Jobs and the Future of Work

How Japan is moving towards a cashless society with digital salary payments 

Japan cashless society digital salary payments

Compared to other Asian countries, Japan has been slow to move towards a cashless society. It hopes to reverse this with digital salary payments. Image: Unsplash/Jonas Leupe

Naoko Kutty
Writer, Forum Agenda
Naoko Tochibayashi
Communications Lead, Japan, World Economic Forum
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  • The Japanese government is preparing to introduce a system for companies to pay salaries digitally – without going through bank accounts – by spring 2023.
  • According to a recent survey, only 30% of companies are considering implementing this system.
  • Compared to other Asian countries, Japan has been slow to move towards a cashless society, but it hopes to change that.

The Japanese government is preparing to introduce a system for companies to pay salaries digitally – without going through bank accounts – by spring 2023. By promoting this system, which allows companies to transfer salaries to workers using smartphone payment apps, the government hopes to solve the complex issues facing foreign workers in Japan, expand the financial services market and deregulation, and promote growth.

However, according to a survey of 247 companies conducted by Works Human Intelligence, a leading developer of integrated HR systems for corporate clients, less than 30% of companies are considering or will consider implementing digital salary payment. The survey found that system and operational costs and increased operational person-hours were the main barriers.

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Japan: a fast emerging cashless society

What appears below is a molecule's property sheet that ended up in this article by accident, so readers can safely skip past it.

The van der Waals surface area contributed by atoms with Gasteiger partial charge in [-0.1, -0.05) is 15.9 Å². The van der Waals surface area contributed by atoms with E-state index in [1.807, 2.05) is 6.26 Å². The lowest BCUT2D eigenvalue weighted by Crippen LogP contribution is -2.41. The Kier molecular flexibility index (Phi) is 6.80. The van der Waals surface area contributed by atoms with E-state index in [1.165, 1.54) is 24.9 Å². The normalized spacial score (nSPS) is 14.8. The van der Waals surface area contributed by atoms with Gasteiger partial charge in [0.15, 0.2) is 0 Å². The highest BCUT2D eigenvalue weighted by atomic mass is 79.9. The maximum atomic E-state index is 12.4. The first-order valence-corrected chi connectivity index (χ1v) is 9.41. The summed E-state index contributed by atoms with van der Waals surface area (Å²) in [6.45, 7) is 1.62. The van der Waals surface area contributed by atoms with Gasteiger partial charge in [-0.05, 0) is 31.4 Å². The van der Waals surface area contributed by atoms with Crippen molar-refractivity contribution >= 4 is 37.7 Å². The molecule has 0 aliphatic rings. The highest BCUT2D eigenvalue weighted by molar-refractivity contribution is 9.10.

The potential benefits of paying salaries digitally are significant. It reduces administrative fees associated with payroll payments and helps foreign workers, who often find it difficult to open a bank account. Companies can also indirectly offer benefits such as cashback and point rewards for using QR code payments and e-money payments as part of their employee benefits program. On the other hand, the survey highlighted that most companies are not yet ready to adopt such a system.

In 2018, the Ministry of Economy, Trade and Industry (METI) formulated the "Cashless Vision," which proposed measures for Japan to move towards becoming a cashless society. It aims to increase cashless transactions to 40% by 2025, when the Osaka Expo is held, and possibly 80% in the future. The goal is also to help solve issues such as labour shortages, regional revitalization, and productivity improvement.

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The Cashless Promotion Council, which brings together government, educational institutions, research institutes, and private companies, was also established in 2018 to support this initiative across industries for a cashless society. According to its roadmap, the percentage of cashless payments in Japan rose from 13.2% in 2010 to 32.5% in 2021. This is slow compared to other Asian countries: South Korea, China and Singapore all had higher percentages in 2020, at 93.6%, 83%, and 60.4%, respectively.

Japan has recently eased its COVID-19 entry restrictions, and expectations have been rising for the economic benefits that tourism could bring. Foreign tourists are accustomed to the convenience of cashless payments, and Japan needs to move fast on this in order to fully take advantage of this economic opportunity.

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